I don’t remember exactly where and when I first met Jamie Raskin, but it had to have been in 1998, when his good friend Doug Gansler was running for Montgomery County state’s attorney. I would see Raskin with Gansler at candidate forums, political gatherings and other events I was covering.
Gansler was a fun and colorful figure, and something of a braggart. Raskin was very friendly, but more soft-spoken and cerebral. With time, I came to learn that Raskin, like me, lived in Takoma Park, so I’d see him around town every now and then and we’d chit-chat.
I distinctly remember running into Raskin in 2001 or thereabouts at a party at Ted Kennedy’s stately house, in the Kalorama neighborhood of Washington, D.C. Yes, you read that right.
But before you assume I live some kind of glamorous lifestyle, let me say this: The party was in honor of the American Prospect magazine, which was based in Boston, and where a good friend of mine from college had just landed a job. The event was to celebrate some big grant the magazine had just gotten, so my friend invited my wife Caryl and me to tag along.
As Kennedy and the magazine’s top editors and other important personages spoke, I cased the joint ― how many other times was I going to get invited to Ted Kennedy’s house? I was especially struck by an autographed picture of Rose Kennedy, the senator’s famous mother, on the mantelpiece over the fireplace in the living room.
“To Teddy, who makes us all so proud. Love, Mother.”
Who keeps a framed, autographed picture of their mother on their mantelpiece? It was unforgettable.
At some point, over a platter of chicken skewers, I noticed Raskin was there, and we said hello.
“Do you know a lot of people here?” he asked me.
“No, I don’t know anybody here except for my old college friend,” I replied. “I thought you’d know a lot of the people here. Do you know anybody?”
I knew Raskin was a well-regarded law professor. I probably knew at that point that his dad was famous in lefty D.C. policy circles and that his mom had been a well-regarded feminist author. So I was a little surprised that he seemed to feel just like I did at this event, like a kid pressing his nose against a window looking in at a crowd where he didn’t quite belong. That memory has stuck with me as I’ve watched Raskin’s political career through the years.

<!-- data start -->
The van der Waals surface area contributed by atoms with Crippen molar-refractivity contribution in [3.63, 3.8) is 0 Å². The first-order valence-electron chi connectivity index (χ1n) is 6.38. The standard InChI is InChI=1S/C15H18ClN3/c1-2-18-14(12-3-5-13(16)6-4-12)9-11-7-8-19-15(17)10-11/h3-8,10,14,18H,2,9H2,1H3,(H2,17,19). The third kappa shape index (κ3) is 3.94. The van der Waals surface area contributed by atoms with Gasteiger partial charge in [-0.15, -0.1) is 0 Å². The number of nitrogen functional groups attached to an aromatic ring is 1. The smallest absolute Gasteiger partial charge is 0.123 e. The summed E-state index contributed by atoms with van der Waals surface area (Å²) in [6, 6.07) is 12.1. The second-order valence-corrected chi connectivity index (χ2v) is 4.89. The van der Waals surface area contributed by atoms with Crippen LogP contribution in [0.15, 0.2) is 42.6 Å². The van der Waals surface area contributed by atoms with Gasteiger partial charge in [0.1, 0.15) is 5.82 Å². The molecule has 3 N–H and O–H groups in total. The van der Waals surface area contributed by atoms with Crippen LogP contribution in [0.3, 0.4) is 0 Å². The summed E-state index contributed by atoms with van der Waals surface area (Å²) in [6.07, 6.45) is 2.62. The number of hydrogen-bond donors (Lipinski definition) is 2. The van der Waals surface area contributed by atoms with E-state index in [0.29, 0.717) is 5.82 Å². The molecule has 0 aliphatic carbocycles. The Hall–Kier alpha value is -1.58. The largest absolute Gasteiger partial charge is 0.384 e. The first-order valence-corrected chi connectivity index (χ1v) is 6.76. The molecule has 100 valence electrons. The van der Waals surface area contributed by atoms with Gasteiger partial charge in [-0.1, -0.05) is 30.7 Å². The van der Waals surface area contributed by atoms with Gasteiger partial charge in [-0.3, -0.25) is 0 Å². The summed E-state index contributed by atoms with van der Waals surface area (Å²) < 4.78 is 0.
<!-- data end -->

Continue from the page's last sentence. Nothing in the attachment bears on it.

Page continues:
In 2006, Raskin told me he was running for state Senate, and I was excited by the news. But I knew his Democratic primary opponent, veteran Sen. Ida Ruben, would be formidable. She had doled out a lot of political brisket in the district and all over Montgomery County during her 30-year legislative career.
But Raskin ran a joyous, Kennedy-style campaign, fueled by kid operatives and volunteers. To my surprise, the race wasn’t really close.
From time to time I’d still run into Raskin in downtown Takoma Park, wearing a backward baseball cap and walking his dog. We’d always have a pleasant chat. Raskin had a very productive career in the state Senate, and there was some surprise when he did not run for the open attorney general seat in 2014, when his friend Gansler ― by then the AG ― ran for governor.
At some point, I learned that my daughter Genevieve knew Raskin’s son Tommy at Montgomery Blair High School. They weren’t close friends, but they took a pre-calculus class together, and Tommy regularly helped Genevieve with her homework. There’s a funny story about this, but I think I’ll wait till I have the opportunity to tell it to the Raskin family directly, in order to protect the innocent. Suffice it to say that Tommy Raskin was one of Genevieve’s very few high school classmates that she didn’t disparage ― no mean feat.
In 2014, when Raskin was seeking a third term in the Senate, there were two vacant House of Delegates seats in his district and something like a dozen candidates running. Raskin put out a long treatise on the primary race in which he found something nice to say about every last candidate ― and he wound up endorsing the three winners, veteran Del. Sheila Hixson and newcomers Will Smith and David Moon. The piece was vintage Jamie.